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Expedition One Diary

by Australian Crewmember Jonathan Clarke


WEDNESDAY, FEBRUARY 19th
A lovely sunrise is morning, pink coloured in a blue sky. How every different from Mars, where the sunrises (and sunsets) are green blue and violet and the sky is pink. One day there will be people there to enjoy them. Off this morning in a MarsSkin (hooray!) with another geologist and a chase team (including Guy). Very crisp, but soon warmed up. Our primary goal was to collect data on aeolian (wind formed) features for a researcher at the Northern Arizona University. We found a nice amphitheater where there were a lot of small scale wind erosion and deposition features. Another goal was to compare the use of a traditional geological data logger (notebook and pen) with a voice activated system. I would make the observations and Melissa, the other MarsSkinned marsnaut would record the observations by voice. We then went off to another site we thought was also composed of aeolian material. This turned out to be a relic deposit of high level gravel, probably deposited by past floods eroding material from the Henry Mountains to the south. This was an unexpected bonus, because the gravel contained a diverse suite of igneous rock, which could prove useful for another researcher we are collecting data fore, this time at the Arizona State University. That brought the EVA to an end, so off to Hanksville to refuel the truck. Hanksville is well summed up in a local guide book as “having escaped the boom that was a feature of many western towns”. Who says Americans don’t appreciate irony. In the afternoon wrote reports on the computer and helped cook tea. Just like home really!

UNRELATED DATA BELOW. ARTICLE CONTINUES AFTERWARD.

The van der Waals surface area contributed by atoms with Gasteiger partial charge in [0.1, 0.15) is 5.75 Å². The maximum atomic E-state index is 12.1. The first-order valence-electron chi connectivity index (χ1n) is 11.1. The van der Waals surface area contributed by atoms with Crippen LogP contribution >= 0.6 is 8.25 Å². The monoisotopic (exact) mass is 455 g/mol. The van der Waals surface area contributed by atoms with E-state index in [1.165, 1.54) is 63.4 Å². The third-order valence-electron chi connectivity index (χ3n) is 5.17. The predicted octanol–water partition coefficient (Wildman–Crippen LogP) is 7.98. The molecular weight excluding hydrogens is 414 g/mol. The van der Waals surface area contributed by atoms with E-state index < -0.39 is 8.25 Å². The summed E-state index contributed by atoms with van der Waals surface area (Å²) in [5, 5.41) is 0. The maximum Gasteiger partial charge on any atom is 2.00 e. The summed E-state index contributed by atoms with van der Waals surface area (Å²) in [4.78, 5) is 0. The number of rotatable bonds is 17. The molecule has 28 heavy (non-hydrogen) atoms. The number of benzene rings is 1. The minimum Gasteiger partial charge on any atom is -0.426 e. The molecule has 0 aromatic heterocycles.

After dinner.
Dramatic striated cliff sides along the roadside near Hanksville.
Dinosaur bones.
Dinosaur bones are visible in some of the rock faces (centre).
samples.
Geological samples being tested back at the hab.

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